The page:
Measure and statistical Analysis

Table 1 and Figure 3-4

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Figure 3: SPSS Diagram regarding showing 7 High points agrees by 20 articles.

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Figure 4: SPSS Diagram regarding showing 6 Low points agrees by 20 articles.

Biomedical Science &, Research

Table 1: 20 Journal Articles Discusses and Agrees to the Following 13 Points.

Results

The results of this article are shown in the Table 1 and SPSS Diagrams for the data presentation. The Table 1 shows the (20 Journal Articles discusses and agrees to the 13 points) where the 13 points represents benefits from the lean management and lean six sigma application in health care sector. The two SPSS Diagrams shows the 20 Articles discusses and agrees the 7 high beneficial points and 6 low beneficial points from the lean management and lean six sigma application in health care sector.

Lean Six Sigma was applied to the areas of clinical medicine [10] (including general medicine, pulmonology, oncology, nephrology, cardiology, neurology, gastroenterology, rheumatology, and diabetology), and data regarding HAIs were collected for 28,000 patients hospitalized between January 2011 and December 2016. Lean Six Sigma proved to be a useful tool for identifying variables affecting the risk of HAIs and implementing corrective actions to improve the performance of the care process [10]. Implementation of an LSS approach could significantly decrease the percentage of patients with HAIs.

A Lean Six Sigma methodology, based on the [11] DMAIC cycle (Define, Measure, Analyze, Improve, Control), is implemented to evaluate the effectiveness of the DTAP. The statistics of the process measured before the DTAP showed an average preoperative LOS of 5.6 days (standard deviation of 3.2), thus confirming the need for corrective actions to reduce the LOS in compliance with the national guidelines. The influence of demographic and anamnestic variables on the LOS was evaluated, and the impact of the DTAP was measured and discussed, demonstrating the effectiveness of the improvement actions implemented over the years and leading to a significant reduction in the [11] preoperative LOS, which decreased to an average of 3.5 days (standard deviation of 3.60).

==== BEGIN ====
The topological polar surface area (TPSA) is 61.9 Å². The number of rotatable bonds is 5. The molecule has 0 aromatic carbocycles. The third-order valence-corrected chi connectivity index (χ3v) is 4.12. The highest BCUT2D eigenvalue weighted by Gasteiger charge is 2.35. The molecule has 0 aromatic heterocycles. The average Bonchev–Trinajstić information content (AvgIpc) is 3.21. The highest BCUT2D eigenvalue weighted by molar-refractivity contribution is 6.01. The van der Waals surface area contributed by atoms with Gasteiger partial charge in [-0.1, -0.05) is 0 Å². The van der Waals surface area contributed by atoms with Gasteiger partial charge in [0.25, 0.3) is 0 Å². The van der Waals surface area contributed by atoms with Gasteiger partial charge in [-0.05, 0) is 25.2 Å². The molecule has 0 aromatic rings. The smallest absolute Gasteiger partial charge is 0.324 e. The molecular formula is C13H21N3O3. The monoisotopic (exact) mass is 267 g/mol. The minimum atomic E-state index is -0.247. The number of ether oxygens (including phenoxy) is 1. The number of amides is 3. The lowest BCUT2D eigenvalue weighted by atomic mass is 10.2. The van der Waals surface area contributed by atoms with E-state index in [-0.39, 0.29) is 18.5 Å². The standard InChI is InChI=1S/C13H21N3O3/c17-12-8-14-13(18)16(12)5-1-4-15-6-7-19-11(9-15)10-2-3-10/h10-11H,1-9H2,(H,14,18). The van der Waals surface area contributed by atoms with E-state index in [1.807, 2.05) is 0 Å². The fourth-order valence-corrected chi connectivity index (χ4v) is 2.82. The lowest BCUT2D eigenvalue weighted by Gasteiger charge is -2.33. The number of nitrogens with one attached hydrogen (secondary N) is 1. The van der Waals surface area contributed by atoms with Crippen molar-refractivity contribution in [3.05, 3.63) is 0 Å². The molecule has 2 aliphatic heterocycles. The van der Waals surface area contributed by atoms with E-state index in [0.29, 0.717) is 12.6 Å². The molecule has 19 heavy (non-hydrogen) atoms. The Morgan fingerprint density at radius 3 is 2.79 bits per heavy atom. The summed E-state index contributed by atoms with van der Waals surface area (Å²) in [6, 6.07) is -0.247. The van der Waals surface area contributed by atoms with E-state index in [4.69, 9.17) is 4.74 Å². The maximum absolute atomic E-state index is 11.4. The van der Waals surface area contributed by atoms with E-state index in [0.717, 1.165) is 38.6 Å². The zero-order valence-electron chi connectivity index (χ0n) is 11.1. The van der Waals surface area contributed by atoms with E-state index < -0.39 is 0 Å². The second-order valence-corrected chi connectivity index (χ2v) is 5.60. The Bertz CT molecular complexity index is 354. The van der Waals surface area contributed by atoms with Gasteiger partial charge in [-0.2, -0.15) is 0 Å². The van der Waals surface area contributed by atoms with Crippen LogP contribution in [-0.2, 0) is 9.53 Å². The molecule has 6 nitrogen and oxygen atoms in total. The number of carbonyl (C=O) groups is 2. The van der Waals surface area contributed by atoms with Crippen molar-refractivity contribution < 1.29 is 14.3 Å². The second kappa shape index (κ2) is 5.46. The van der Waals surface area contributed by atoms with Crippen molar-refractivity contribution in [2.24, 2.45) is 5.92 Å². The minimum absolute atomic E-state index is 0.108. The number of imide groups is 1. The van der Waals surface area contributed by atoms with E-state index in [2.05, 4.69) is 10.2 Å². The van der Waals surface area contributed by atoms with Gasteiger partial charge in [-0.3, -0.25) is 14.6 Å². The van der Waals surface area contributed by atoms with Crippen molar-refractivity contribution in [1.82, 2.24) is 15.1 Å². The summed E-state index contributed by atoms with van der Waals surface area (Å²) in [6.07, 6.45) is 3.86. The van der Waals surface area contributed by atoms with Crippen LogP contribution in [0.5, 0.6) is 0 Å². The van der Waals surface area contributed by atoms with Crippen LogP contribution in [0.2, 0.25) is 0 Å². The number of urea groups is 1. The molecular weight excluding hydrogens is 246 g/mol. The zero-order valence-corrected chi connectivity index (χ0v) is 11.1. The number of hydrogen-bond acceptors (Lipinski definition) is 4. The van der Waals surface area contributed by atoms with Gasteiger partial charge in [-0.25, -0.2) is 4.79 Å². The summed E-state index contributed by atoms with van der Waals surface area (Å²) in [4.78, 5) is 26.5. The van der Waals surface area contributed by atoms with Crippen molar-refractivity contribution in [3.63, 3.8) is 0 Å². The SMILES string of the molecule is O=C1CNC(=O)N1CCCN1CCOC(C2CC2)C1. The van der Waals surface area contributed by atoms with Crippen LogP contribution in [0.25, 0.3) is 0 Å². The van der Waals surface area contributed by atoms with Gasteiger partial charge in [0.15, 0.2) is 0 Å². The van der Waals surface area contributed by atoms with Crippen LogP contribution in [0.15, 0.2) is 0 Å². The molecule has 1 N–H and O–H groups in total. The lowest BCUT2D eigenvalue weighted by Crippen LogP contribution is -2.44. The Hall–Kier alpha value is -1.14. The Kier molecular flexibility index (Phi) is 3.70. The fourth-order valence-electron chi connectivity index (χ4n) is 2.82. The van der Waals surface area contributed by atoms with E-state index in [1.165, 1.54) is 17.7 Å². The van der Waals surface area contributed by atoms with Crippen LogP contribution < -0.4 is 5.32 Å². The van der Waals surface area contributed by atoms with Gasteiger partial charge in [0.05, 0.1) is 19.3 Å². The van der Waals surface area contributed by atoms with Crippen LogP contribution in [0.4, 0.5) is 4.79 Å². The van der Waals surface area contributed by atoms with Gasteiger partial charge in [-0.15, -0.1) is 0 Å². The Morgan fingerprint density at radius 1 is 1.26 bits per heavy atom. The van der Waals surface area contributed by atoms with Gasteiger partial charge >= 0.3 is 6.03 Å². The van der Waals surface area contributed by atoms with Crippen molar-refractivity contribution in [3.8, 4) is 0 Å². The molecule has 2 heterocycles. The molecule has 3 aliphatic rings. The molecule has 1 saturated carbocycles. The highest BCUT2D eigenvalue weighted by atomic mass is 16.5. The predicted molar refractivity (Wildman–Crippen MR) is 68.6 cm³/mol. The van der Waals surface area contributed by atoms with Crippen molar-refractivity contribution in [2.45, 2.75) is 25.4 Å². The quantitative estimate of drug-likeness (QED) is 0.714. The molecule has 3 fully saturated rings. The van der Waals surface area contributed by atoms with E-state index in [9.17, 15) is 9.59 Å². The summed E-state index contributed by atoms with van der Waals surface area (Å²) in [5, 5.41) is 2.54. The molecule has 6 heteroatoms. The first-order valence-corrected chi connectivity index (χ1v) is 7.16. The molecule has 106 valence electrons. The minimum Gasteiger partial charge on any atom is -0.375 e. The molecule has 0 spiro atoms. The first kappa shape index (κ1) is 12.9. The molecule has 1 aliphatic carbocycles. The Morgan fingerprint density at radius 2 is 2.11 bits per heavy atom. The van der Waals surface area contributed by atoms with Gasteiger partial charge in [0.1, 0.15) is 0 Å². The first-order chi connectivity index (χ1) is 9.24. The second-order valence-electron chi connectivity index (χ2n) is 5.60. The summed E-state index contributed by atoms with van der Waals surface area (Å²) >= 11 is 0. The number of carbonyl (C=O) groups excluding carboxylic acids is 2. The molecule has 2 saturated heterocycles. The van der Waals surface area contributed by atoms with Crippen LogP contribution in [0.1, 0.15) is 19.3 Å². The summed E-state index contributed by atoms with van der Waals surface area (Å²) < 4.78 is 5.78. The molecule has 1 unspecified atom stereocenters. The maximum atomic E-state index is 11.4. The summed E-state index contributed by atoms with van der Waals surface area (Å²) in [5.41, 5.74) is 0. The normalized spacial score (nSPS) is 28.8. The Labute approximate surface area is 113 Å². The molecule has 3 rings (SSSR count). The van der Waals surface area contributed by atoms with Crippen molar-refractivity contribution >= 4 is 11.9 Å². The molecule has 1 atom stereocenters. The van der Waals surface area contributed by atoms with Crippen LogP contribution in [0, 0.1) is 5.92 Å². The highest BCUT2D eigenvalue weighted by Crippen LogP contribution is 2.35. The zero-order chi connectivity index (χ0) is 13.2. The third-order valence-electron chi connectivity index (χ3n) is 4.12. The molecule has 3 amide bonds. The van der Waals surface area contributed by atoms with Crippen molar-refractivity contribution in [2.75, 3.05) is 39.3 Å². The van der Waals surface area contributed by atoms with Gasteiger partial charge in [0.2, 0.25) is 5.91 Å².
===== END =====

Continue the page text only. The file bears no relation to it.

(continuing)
Successful implementation of Lean Six Sigma [12] significantly improved all of the selected performance metrics. This qualityimprovement methodology has the potential to significantly improve clinical laboratories. The pre‐analytical process in the reception area was improved by eliminating 3 h and 22.5 min of non‐value‐adding work. Turnaround time also improved for stat samples from 68 to 59 min after applying Lean. Steps prone to [12] medical errors and posing potential biological hazards to receptionists were reduced from 30% to 3%.

Lean principles implemented by one hospital service line improved [13] discharge times enhanced patient ED throughput, and reduced ED boarding times. For the general pediatrics service line, the median discharge order entry time decreased from 1:43pm to 11:28am (p < 0.0001) and the median time of discharge decreased from 3:25pm to 2:25pm (p < 0.0001). The percent of patients discharged before noon increased from 14.0% to 26.0% (p < 0.0001). As a result, the median time of day [13] admitted patients were discharged from the ED was advanced from 5 PM to 4 PM.

After implementation of lean six sigma in the Cath Lab, [14] we observed a significant improvement in turn-time, physician downtime, on-time patient arrival, on-time physician arrival, ontime start as well as sheath-pulls inside the Cath Lab. The percentage of cases with optimal turn-time increased from 43.6% in 2009 to 56.6% in 2012 (p-trend<0.001). Similarly, the percentage of cases with an aggregate on-time start increased from 41.7% in 2009 to 62.8% in 2012 (p-trend<0.001). In addition, the [14] percentage of manual sheath-pulls performed in the Cath Lab decreased from 60.7% in 2009 to 22.7% in 2012 (p-trend<0.001).

Discussion